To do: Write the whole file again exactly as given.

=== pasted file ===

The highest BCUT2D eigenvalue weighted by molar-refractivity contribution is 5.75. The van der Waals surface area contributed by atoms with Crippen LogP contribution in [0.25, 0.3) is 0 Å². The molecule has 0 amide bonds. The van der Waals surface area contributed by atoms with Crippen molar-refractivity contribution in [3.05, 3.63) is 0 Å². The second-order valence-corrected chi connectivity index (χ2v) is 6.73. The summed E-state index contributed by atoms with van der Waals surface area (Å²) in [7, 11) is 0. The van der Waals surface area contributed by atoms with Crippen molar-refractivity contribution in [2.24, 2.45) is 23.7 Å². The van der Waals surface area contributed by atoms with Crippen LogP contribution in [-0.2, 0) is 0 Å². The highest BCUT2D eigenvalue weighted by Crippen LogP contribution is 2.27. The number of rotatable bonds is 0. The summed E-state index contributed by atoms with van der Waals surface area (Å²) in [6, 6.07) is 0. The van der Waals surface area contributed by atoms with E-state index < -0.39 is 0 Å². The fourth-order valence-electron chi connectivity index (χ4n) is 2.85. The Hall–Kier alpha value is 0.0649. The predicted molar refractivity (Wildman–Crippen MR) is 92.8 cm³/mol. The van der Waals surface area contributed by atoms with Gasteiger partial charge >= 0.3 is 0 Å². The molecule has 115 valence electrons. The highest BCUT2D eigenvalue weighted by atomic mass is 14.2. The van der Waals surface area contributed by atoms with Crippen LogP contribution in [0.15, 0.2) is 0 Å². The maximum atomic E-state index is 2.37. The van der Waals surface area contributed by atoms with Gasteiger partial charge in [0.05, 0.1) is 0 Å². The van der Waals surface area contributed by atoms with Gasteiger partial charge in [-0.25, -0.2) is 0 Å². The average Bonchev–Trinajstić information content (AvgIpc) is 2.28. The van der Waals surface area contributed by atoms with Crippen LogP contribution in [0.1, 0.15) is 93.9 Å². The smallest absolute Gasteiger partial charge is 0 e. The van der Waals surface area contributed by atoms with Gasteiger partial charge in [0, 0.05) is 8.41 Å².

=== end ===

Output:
The highest BCUT2D eigenvalue weighted by molar-refractivity contribution is 5.75. The van der Waals surface area contributed by atoms with Crippen LogP contribution in [0.25, 0.3) is 0 Å². The molecule has 0 amide bonds. The van der Waals surface area contributed by atoms with Crippen molar-refractivity contribution in [3.05, 3.63) is 0 Å². The second-order valence-corrected chi connectivity index (χ2v) is 6.73. The summed E-state index contributed by atoms with van der Waals surface area (Å²) in [7, 11) is 0. The van der Waals surface area contributed by atoms with Crippen molar-refractivity contribution in [2.24, 2.45) is 23.7 Å². The van der Waals surface area contributed by atoms with Crippen LogP contribution in [-0.2, 0) is 0 Å². The highest BCUT2D eigenvalue weighted by Crippen LogP contribution is 2.27. The number of rotatable bonds is 0. The summed E-state index contributed by atoms with van der Waals surface area (Å²) in [6, 6.07) is 0. The van der Waals surface area contributed by atoms with E-state index < -0.39 is 0 Å². The fourth-order valence-electron chi connectivity index (χ4n) is 2.85. The Hall–Kier alpha value is 0.0649. The predicted molar refractivity (Wildman–Crippen MR) is 92.8 cm³/mol. The van der Waals surface area contributed by atoms with Gasteiger partial charge >= 0.3 is 0 Å². The molecule has 115 valence electrons. The highest BCUT2D eigenvalue weighted by atomic mass is 14.2. The van der Waals surface area contributed by atoms with Crippen LogP contribution in [0.15, 0.2) is 0 Å². The maximum atomic E-state index is 2.37. The van der Waals surface area contributed by atoms with Gasteiger partial charge in [0.05, 0.1) is 0 Å². The van der Waals surface area contributed by atoms with Gasteiger partial charge in [-0.25, -0.2) is 0 Å². The average Bonchev–Trinajstić information content (AvgIpc) is 2.28. The van der Waals surface area contributed by atoms with Crippen LogP contribution in [0.1, 0.15) is 93.9 Å². The smallest absolute Gasteiger partial charge is 0 e. The van der Waals surface area contributed by atoms with Gasteiger partial charge in [0, 0.05) is 8.41 Å².